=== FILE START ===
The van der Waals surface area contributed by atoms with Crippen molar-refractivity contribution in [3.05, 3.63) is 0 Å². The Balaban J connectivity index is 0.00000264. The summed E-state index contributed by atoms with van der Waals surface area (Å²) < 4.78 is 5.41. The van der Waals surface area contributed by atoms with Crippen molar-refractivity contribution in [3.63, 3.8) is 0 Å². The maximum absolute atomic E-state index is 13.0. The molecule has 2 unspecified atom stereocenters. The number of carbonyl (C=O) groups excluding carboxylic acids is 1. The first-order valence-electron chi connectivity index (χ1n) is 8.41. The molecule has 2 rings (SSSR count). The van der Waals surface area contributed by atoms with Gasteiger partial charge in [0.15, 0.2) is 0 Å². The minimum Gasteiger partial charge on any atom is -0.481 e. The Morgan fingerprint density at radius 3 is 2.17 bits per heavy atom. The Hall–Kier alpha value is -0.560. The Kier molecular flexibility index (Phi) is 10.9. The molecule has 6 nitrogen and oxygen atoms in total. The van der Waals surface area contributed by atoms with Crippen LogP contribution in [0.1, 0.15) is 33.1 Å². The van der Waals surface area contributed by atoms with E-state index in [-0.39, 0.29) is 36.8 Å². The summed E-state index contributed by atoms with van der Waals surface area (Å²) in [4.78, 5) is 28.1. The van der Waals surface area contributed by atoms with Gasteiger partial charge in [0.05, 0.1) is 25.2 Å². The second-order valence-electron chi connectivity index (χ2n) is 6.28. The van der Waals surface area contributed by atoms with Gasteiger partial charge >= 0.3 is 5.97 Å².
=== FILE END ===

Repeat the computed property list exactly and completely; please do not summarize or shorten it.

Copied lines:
The van der Waals surface area contributed by atoms with Crippen molar-refractivity contribution in [3.05, 3.63) is 0 Å². The Balaban J connectivity index is 0.00000264. The summed E-state index contributed by atoms with van der Waals surface area (Å²) < 4.78 is 5.41. The van der Waals surface area contributed by atoms with Crippen molar-refractivity contribution in [3.63, 3.8) is 0 Å². The maximum absolute atomic E-state index is 13.0. The molecule has 2 unspecified atom stereocenters. The number of carbonyl (C=O) groups excluding carboxylic acids is 1. The first-order valence-electron chi connectivity index (χ1n) is 8.41. The molecule has 2 rings (SSSR count). The van der Waals surface area contributed by atoms with Gasteiger partial charge in [0.15, 0.2) is 0 Å². The minimum Gasteiger partial charge on any atom is -0.481 e. The Morgan fingerprint density at radius 3 is 2.17 bits per heavy atom. The Hall–Kier alpha value is -0.560. The Kier molecular flexibility index (Phi) is 10.9. The molecule has 6 nitrogen and oxygen atoms in total. The van der Waals surface area contributed by atoms with Crippen LogP contribution in [0.1, 0.15) is 33.1 Å². The van der Waals surface area contributed by atoms with E-state index in [-0.39, 0.29) is 36.8 Å². The summed E-state index contributed by atoms with van der Waals surface area (Å²) in [4.78, 5) is 28.1. The van der Waals surface area contributed by atoms with Gasteiger partial charge in [0.05, 0.1) is 25.2 Å². The second-order valence-electron chi connectivity index (χ2n) is 6.28. The van der Waals surface area contributed by atoms with Gasteiger partial charge >= 0.3 is 5.97 Å².